He says Humana relies on their social team, agencies, and third-party unbiased content to create useful, relevant, and timely content.
They keep their social content lightly branded and about what healthcare means to consumers, not the company.
“Humana’s not trying to push our agenda. We’re trying to help educate consumers on the key topics that are relevant to them at that time. A lot of the content we create is focused on key points of confusion that we’ve learned from research and leveraging social intelligence gathering,” he explains.
For example, Humana uses a similar model to Progressive Insurance, pricing their competitors alongside their own offers. It’s a part of their goal to make Humana’s social pages a useful consumer resource, not an advertising or marketing platform.
Humana’s social strategy is to stay nimble.
“Because healthcare conversations in social media are so new, it’s all about rapid prototyping and rapid iteration.”
Lewis says that kind of work culture requires lots of communication. They collaborate with their consumer experience groups, convene regularly with their operations groups, and even work with the government to learn more about policies to come. In fact, Humana even relays feedback to them based on what they learn from social listening and their ongoing educational efforts.
“There’s a lot of considerations in the external environment and for what we do on a day-to-day basis, whether that’s government regulations, shifting dates, or new requirements. ‘We have to say, ‘OK, this is what we learned this week, this is what we’re hearing today in this social space, and adjust accordingly.’”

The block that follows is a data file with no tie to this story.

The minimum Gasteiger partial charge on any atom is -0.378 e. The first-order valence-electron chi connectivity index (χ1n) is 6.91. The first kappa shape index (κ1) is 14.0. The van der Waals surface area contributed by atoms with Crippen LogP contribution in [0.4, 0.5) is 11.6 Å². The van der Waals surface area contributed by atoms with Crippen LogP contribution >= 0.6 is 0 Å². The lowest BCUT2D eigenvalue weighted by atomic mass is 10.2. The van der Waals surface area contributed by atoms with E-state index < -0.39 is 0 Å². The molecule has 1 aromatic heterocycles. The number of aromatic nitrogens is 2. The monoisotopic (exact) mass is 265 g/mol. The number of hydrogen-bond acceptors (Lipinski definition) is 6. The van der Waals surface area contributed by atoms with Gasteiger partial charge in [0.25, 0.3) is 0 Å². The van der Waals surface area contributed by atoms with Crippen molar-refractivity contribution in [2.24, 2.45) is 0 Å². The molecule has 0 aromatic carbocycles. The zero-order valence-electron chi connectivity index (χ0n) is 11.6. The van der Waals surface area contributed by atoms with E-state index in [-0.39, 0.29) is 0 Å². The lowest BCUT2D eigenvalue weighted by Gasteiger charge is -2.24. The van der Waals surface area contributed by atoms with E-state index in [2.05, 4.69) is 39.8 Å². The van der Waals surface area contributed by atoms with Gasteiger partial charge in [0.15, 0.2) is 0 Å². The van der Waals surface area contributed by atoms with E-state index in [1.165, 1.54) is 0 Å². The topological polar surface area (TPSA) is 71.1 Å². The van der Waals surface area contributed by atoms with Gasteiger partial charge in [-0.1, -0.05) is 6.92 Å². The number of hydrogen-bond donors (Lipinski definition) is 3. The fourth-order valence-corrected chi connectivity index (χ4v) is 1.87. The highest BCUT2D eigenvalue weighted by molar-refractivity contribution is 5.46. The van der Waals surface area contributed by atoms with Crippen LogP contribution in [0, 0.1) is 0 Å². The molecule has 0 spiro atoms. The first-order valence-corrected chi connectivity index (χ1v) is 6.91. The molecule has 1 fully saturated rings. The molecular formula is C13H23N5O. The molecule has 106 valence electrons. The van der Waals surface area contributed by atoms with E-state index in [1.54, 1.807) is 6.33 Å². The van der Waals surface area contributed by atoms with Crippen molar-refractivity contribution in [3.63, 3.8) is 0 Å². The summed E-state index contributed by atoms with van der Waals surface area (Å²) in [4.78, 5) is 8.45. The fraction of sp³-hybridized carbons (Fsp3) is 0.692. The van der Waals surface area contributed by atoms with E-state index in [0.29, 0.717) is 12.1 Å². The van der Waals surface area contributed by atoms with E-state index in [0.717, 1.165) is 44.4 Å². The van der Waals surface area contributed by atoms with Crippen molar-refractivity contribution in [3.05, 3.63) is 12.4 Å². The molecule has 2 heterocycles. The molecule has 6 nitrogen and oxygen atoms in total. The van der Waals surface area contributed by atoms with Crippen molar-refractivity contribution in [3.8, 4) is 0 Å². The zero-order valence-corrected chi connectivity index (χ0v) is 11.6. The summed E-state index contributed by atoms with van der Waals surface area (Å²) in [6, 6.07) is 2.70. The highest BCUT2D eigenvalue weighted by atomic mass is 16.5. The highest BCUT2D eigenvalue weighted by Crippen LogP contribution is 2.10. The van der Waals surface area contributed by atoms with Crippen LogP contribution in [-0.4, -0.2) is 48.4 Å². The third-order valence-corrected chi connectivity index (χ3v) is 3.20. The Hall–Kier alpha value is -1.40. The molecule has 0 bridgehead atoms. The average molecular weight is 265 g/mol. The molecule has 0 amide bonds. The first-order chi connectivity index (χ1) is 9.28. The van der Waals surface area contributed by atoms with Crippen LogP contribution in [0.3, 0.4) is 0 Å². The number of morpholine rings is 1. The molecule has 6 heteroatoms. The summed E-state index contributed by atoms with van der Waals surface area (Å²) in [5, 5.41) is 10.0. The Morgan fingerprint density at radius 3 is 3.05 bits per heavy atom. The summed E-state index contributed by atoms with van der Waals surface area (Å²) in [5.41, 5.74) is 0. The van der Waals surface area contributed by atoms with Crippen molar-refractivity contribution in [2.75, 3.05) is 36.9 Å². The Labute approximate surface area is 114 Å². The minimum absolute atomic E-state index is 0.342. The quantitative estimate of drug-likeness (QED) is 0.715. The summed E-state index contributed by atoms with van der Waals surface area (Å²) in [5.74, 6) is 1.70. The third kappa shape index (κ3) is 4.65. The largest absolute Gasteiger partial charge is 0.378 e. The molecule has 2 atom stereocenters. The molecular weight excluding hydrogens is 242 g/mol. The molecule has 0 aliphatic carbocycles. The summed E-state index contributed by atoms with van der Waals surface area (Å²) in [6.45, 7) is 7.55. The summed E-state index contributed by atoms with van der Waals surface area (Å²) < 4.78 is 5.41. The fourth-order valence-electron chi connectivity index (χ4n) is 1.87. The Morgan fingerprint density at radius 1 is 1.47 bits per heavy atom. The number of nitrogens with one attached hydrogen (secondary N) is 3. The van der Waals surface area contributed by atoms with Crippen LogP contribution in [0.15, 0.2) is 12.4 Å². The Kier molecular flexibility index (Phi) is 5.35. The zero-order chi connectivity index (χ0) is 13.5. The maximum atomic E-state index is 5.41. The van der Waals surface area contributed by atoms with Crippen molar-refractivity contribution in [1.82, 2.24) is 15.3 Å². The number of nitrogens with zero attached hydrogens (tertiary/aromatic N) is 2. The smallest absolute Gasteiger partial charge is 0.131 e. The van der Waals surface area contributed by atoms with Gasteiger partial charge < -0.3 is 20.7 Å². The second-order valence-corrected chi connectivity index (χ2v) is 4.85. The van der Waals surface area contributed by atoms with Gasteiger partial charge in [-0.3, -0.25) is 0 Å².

“So we have to be very agile in this space and make sure we’re reacting to different things that are happening at the same time. That’s another challenge, but it’s an interesting one, because social helps us accomplish that,” he explains.
“We hear those complaints, we hear the venting, and social listening helps us get ahead of those concerns so we can help alleviate consumer frustration on our end.”
Humana’s most valued metrics show how they’re helping consumers.
Lewis says they typically split up measurement based on financial metrics (cost-per-impression, cost-per-view, incremental sales) and social or “soft” metrics (impressions, reach, engagement).
“Although our primary objective is not sales and acquisition in any way, we still want to understand if people are going to our websites and if we can attribute enrollments in our plans through our educational efforts.”
But more importantly, Humana wants to be thought of as a helpful guide through the complicated world of healthcare. They pay close attention to the consumer’s path of engagement as they use Humana’s resources.
“Where did they engage with the tool, and where do they drop off? That’s a place where we learn how to improve the consumer experience,” Lewis says.
Overall, Lewis says the healthcare industry can learn a lot from social media.
Lewis references Funny or Die’s popular “Between Two Ferns” video in which President Obama fields questions about enrolling in health insurance with comedian Zach Galifianakis, saying: “It’s a really interesting time. Because we are a heavily regulated industry, we have to find creative ways to reach consumers in a way that resonates with them. It can be tough.”
He explains, “We have to be cognizant of the fact that healthcare is very emotional for people, and it can be very personal as well. So we have to be very careful with our messaging and the content so that it’s helpful, relevant, and timely.”
Lewis also acknowledges that it doesn’t stop with the Affordable Care Act. People will continue to look for answers in social media, and he says Humana will continue to be a resource to help close the gap between people and care.